Former Police Chief David Crawford Is Accused Serial Arsonist: | Law & Crime
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Former Police Chief Is a Serial Arsonist Who Targeted His Enemies and Tried to Murder Them: Investigators

A 69-year-old former police chief in Maryland is allegedly the person behind a dozen arsons over the last decade. He targeted his enemies or, as authorities put it, “victims with whom he had previous disagreements.”

David M. Crawford, a former police chief in Laurel who is from Ellicott City, doesn’t just face charges for setting fires. The Prince George’s County Fire/EMS Department announced Wednesday that the serial arsonist suspect faces dozens of counts of attempted murder in incidents dating back to 2011.

Crawford’s alleged modus operandi was using “gallon jugs filled with gasoline and a stick wrapped in cloth to set the fires.”

“The twelve arson fires at the center of the case, which is ongoing, occurred in Prince George’s County, Montgomery County, Howard County, Frederick County, and Charles counties from 2011 to 2020,” authorities said in a news release. “Each of the cases had been investigated separately in different jurisdictions and when surveillance video was discovered, the arsonist’s identity was hidden, in many of the cases, by a sweatshirt with a hood drawn tightly around their face.”

Authorities finally connected the dots due to a November 17, 2020 fire in Clarksburg.

“The break in the case came shortly after the last known fire in 2020 when a link between the victims was discovered and that eventually led investigators and detectives to Crawford. Through the course of the investigation, it was determined that the structures and vehicles that Crawford intentionally set on fire were connected to victims with whom he had previous disagreements,” investigators said. “All of the fires were at night. In six of the arsons, the victim and their families were inside their homes asleep.”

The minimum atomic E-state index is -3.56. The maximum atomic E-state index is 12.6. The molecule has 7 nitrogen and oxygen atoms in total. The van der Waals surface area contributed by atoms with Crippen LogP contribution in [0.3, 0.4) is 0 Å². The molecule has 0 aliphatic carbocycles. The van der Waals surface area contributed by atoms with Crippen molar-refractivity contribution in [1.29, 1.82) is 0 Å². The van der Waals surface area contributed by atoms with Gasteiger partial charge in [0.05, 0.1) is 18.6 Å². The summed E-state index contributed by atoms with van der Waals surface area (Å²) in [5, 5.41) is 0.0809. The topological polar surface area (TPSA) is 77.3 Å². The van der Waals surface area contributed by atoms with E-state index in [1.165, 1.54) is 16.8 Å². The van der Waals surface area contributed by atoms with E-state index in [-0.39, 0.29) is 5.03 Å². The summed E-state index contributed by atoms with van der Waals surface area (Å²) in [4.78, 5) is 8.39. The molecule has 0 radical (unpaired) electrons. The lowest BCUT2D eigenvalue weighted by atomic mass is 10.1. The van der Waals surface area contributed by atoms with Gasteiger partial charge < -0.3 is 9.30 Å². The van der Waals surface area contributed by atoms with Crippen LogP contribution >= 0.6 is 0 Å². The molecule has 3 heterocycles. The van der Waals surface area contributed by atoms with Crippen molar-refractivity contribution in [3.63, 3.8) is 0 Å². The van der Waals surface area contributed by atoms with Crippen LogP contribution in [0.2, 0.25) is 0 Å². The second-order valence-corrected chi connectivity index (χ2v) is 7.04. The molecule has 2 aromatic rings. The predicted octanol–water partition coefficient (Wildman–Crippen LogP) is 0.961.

Authorities executed a search warrant on the suspect’s home in Jan. 2021. They claim to have found “several critical items of evidence, including a target list of the known victims, linking Crawford to the crimes.”

Crawford, who resigned from the Laurel Police Department in 2010, went on to target a “City of Laurel official, three former law enforcement officials, two relatives, two […] former physicians and a resident in his neighborhood,” WJZ reported.

The charges, which are numerous, were handed down in relation to fires across several counties in May 2011, Sept. 2016, March 2017, June 2017, Sept. 2017, Nov. 2017, Dec. 2017, April 2018, Aug. 2018, Sept. 2018, March 2019, and Nov. 2020.

Crawford is also considered a suspect in a March 3, 2019 arson in Charles County. In that case, the victims were also sleeping at the time a car was set on fire in the early hours of the morning. The fire spread to their house.

The charges:

In Prince George’s County, Crawford was charged with four counts of 1st Degree Attempted Murder, four counts of 2nd Degree Attempted Murder, one count of 1st Degree Arson, six counts of 1st Degree Malicious Burning, and five counts of 2nd Degree Arson. All charges are felonies.

[…]

In Montgomery County, Crawford is charged with three counts of 1st Degree Arson, three counts of Malicious Burning 1st Degree, and one count of 2nd Degree Arson. All charges are felonies.

[…]

In Howard County, Crawford was charged with eight counts of Attempted 1st Degree Murder, eight counts of Attempted 2nd Degree Murder, three counts of 1st Degree Malicious Burning, two counts of 1st Degree Arson, two counts of 2nd Degree Arson, one count of 2nd Degree Malicious Burning and various Malicious Destruction charges.

[…]

Frederick County

[…]

Crawford is charged with one count of 1st Degree Arson, one count of 2nd Degree Arson and one count of 1st Degree Malicious Burning. All charges are felonies.

The video of a local news report below shows a man, identified as Crawford, dousing one of the crimes scenes with gasoline, lighting the fire, and fleeing on foot.

[Imagse via WJZ13 screengrab and Prince George’s County Fire]

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Matt Naham is the managing editor of Law&Crime.